While many pharmacists work in retail pharmacies, hospitals or managed care facilities, others work in the field of pharmaceutical research. While retail and clinical pharmacists dispense medications, perform health screenings and immunizations, and work one-on-one with patients, pharmaceutical scientists discover, develop, test and manufacture new drugs. They spend most of their time working in a laboratory, where work to create new or better ways to treat illnesses and diseases.
Before a drug can be approved for public use, it must undergo a series of studies and tests. Pharmaceutical researchers work with other scientists to oversee and perform clinical trials. With clinical trials, scientists can get an accurate understanding of how the drug works on the human body and interacts with other drugs. It can take 20 years after a drug is developed before it is released to doctors and drug stores.
There are many phases of the drug development process. Pharmaceutical scientists typically specialize in one specific area.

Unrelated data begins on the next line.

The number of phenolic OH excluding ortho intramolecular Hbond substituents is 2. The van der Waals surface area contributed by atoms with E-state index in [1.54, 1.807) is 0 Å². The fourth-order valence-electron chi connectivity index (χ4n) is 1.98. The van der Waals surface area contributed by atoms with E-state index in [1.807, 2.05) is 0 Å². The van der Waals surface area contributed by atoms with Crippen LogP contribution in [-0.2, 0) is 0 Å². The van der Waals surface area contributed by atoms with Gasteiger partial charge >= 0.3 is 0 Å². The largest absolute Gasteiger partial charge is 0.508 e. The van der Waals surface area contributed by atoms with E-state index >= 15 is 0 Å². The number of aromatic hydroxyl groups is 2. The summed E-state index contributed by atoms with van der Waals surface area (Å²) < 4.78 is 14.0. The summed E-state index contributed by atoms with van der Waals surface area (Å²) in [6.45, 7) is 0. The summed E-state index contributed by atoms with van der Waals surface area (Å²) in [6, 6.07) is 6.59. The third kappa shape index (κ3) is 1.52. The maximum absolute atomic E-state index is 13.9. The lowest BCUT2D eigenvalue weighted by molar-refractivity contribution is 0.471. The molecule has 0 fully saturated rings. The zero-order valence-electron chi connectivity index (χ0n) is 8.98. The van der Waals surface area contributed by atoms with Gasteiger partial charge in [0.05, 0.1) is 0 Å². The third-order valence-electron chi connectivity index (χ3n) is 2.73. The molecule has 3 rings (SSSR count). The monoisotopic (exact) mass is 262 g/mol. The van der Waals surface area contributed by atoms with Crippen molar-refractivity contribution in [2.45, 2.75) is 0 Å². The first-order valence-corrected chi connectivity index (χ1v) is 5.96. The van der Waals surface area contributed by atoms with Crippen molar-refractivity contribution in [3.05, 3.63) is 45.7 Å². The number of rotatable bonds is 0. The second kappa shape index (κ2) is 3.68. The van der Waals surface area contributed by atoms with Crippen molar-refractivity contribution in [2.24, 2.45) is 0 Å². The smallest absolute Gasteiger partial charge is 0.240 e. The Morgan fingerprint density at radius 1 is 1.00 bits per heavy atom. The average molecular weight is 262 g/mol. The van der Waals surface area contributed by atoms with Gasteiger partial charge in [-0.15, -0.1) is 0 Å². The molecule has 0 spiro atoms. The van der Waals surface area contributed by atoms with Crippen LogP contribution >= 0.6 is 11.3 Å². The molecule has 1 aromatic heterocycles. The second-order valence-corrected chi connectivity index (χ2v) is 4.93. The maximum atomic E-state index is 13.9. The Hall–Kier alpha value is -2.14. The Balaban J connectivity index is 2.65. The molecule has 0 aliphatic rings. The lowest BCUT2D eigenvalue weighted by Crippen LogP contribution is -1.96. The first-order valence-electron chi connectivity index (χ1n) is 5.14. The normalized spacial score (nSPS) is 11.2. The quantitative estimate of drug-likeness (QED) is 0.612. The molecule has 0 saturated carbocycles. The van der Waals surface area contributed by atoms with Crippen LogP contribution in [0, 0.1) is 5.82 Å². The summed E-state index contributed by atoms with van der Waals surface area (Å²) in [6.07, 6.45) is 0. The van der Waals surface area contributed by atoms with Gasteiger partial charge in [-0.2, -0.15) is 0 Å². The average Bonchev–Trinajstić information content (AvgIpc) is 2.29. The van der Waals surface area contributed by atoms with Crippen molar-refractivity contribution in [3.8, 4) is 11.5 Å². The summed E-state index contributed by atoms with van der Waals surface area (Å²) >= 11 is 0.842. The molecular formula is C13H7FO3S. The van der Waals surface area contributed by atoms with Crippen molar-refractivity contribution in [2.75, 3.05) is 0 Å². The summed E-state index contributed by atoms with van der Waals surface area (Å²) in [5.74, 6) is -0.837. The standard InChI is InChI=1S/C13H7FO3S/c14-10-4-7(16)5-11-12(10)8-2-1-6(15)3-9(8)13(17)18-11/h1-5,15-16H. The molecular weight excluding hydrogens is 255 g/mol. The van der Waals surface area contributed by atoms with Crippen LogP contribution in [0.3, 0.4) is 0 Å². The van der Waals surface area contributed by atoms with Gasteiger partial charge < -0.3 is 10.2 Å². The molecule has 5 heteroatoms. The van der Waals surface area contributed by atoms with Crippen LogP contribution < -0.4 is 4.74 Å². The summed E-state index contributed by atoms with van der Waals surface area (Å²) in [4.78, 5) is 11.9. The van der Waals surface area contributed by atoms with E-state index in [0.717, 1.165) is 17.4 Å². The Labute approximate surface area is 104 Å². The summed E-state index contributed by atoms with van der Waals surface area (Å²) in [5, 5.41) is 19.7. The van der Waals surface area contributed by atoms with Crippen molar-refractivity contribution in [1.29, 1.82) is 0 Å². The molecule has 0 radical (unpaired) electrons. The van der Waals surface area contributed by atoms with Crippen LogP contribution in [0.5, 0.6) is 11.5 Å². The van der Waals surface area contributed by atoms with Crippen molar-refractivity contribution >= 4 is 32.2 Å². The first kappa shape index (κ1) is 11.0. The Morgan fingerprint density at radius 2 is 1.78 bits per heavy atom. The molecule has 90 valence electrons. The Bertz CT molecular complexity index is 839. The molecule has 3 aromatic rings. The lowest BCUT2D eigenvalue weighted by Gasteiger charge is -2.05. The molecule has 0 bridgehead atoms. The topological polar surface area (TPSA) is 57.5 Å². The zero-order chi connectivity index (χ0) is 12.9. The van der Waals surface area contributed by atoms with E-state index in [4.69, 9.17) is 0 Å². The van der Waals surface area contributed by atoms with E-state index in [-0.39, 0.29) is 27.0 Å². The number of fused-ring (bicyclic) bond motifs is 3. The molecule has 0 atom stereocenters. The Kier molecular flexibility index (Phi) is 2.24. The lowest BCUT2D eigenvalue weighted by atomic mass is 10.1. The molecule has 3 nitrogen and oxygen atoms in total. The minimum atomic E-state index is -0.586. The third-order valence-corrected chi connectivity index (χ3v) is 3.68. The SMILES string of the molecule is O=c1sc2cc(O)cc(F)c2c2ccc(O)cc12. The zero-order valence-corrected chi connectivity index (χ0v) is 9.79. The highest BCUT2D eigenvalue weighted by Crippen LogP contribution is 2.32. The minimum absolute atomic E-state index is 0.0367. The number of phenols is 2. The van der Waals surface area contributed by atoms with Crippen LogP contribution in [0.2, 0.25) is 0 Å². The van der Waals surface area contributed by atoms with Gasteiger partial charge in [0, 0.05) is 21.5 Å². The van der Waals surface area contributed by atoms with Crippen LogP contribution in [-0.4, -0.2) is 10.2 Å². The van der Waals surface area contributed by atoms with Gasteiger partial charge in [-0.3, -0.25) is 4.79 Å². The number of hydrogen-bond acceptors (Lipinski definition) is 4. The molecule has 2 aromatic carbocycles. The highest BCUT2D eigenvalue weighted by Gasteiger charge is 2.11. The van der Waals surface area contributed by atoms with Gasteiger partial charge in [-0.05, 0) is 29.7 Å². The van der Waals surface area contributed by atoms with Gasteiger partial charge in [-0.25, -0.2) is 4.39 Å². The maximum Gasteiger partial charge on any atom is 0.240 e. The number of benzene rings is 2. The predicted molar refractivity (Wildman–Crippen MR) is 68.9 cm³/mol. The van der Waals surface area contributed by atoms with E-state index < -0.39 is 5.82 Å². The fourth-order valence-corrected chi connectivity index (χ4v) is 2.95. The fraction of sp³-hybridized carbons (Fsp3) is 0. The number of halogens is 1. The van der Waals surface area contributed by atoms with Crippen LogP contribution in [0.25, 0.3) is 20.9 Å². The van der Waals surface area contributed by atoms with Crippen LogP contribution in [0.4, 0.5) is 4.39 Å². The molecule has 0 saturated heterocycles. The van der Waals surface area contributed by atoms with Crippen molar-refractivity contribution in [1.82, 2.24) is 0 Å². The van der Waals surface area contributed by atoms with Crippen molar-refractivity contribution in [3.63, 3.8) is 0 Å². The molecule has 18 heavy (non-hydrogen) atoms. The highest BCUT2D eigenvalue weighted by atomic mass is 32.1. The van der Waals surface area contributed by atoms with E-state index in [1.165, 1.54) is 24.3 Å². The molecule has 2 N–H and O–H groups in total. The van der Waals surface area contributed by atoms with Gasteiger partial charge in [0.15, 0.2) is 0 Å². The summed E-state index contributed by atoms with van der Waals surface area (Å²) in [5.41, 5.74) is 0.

Some of these specific areas of practice include:
• Using natural or synthetic compounds to develop new drug therapies
• Finding new ways to utilize existing drugs to treat various diseases
• Identifying the most effective formula and dosage for specific drugs
• Improving the process in which pharmaceuticals are manufactured
• Advising government agencies on pharmaceutical development
• Studying how the human body reacts to medications
• Researching how diseases affect the body and the causes of certain diseases
With pharmaceutical research, clinical and retail pharmacists like Robert Lammle, an experienced pharmacist in Utah, can provide the proper treatment and care for their patients. Regardless of their area of expertise, all pharmacists work hard to help people get well and achieve optimal health.